Skip to main content

Child Migration from Central America — Just the Facts

Countries
USA
+ 4 more
Sources
CGDev
Publication date
Origin
View original

Michael Clemens and Kate Gough

Each year tens of thousands of children make the difficult journey from Central America to the U.S. border—some with family members and some alone. Amidst a heated and emotional debate about the “right way” to handle these migrants, we need to make sure we’re paying attention to the hard facts about why so many children are coming.

For some of those children, the ones who arrive with without parents or other elder family members, we have solid information about why they choose to come. Below we have outlined the facts about child migration to the U.S.—and we hope that these observations can not only inform decisions on current unauthorized immigrant populations, but can also provide broader insight into why children and other migrants come to the U.S. While this data focuses on unaccompanied child migrants, we believe that this evidence is useful for understanding child migration as a whole.

Who has been among those crossing the U.S. border?

Between 2011 and 2016, the U.S. apprehended 178,825 children 17 and under from El Salvador, Honduras, and Guatemala, traveling unaccompanied without an adult relative or visa. This number does not include those children who made it into the U.S. undetected, nor those who left home and made it only so far as Mexico.

Of those unaccompanied child migrants (UACs), roughly one-third were girls.

53,287 of those apprehended minors were 17-year-olds—equal to eight percent of all 17-year-olds in the Northern Triangle region. (That’s roughly the same number of 17-year-olds who are in the New York City public school system.)

Why did these hundreds of thousands of children leave their homes?

Using unprecedented data provided by the Department of Homeland Security (DHS), a recent CGD study produced the first quantified relationship between violence, economic conditions, and migration.

We found that violence was a major decision factor driving migration. In an average municipality in the Northern Triangle, for every 10 homicides, six additional UACs were apprehended in the U.S.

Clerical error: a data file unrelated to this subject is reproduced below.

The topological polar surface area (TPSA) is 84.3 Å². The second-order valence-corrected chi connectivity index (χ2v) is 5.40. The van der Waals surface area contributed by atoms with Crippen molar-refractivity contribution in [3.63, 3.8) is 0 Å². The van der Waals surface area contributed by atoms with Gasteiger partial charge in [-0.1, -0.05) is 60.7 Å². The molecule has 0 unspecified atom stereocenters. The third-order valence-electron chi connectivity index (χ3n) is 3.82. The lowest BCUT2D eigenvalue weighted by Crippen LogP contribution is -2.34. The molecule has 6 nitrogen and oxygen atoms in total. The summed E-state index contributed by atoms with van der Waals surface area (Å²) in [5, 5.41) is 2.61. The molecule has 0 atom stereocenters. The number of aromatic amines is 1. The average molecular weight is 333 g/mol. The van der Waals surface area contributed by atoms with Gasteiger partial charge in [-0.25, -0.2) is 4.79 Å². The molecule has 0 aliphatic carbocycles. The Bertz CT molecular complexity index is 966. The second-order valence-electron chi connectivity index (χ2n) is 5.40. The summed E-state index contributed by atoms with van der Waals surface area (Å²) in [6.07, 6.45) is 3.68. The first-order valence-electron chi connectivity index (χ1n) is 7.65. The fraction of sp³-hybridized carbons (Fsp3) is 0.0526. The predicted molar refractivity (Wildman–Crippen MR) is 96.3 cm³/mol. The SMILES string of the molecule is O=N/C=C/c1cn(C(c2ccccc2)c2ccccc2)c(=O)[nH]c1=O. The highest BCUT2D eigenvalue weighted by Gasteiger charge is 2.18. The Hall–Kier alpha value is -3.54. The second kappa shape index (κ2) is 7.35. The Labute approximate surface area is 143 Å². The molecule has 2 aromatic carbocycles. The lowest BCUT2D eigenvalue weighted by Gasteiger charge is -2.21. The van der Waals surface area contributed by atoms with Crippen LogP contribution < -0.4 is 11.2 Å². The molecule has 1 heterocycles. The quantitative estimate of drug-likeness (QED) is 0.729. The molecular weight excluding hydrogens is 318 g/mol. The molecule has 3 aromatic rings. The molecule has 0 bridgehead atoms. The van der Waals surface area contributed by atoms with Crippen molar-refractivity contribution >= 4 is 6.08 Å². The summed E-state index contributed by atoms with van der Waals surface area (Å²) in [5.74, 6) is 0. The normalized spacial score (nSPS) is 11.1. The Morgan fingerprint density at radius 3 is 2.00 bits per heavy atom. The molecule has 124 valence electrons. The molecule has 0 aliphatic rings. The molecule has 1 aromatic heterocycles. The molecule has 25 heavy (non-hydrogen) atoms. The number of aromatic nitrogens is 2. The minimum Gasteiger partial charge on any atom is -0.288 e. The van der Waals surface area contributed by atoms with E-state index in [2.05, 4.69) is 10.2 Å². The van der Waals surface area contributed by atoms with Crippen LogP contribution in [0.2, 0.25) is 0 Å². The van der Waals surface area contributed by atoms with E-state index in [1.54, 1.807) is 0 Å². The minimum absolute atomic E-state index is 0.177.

Economic conditions also influence migration decisions—explaining roughly as much migration as violence explained. In short, child migrants are fleeing violence and its ripple economic and social impacts.

While one popular talking point has been that these children are only fleeing poor economic situations it is much more complex than that. Some have said that if violence was actually the problem, the monthly apprehension rates reported by Customs and Border Protection (CBP) wouldn’t experience dips after big policy environment changes—like the decrease seen after the 2016 presidential election.

Those temporary drops in apprehensions, however, aren’t necessarily an indicator of motive—rather, they likely show how the timing of decision to migrate may shift, even if the reason to migrate hasn’t changed. These shifts resulting from policy changes could also potentially be shifts into even more harmful migration channels.

Broadly, in some cases, it’s true that economic factors are driving the migration decision—consistently high unemployment is one of the drivers of child migration from the Northern Triangle. But that’s only some of the cases. And even in those cases, the drivers are many times far more complex than just unemployment.

What now?

Evidence shows enforcement alone is highly unlikely to completely and permanently stop unauthorized migration.

Viable legal pathways for migration, in tandem with enforcement, can deter some unauthorized migration. But a zero-tolerance policy with no viable authorized migration alternatives will most likely fail to deter completely.

Rather, such a zero-tolerance enforcement approach will likely have a mix of three effects:

  • Induce some migrants to stay home, temporarily delaying their migration decision

  • Induce other migrants to pay more for smuggling efforts, pursuing more harmful and potentially dangerous routes, and/or

  • Induce still other migrants to move elsewhere (i.e., remain in Mexico), with long-term consequences (including for the United States).

Policies at the border may have an initial deterrent effect, but without changing the drivers at home, the migration pressures won’t cease. The reality is that the root causes of migration must be addressed—and that means violence prevention in the Northern Triangle.

To be effective, U.S. migration policy must extend far beyond U.S. borders to tackle the drivers of migration, rather than waiting until a journey is already in motion.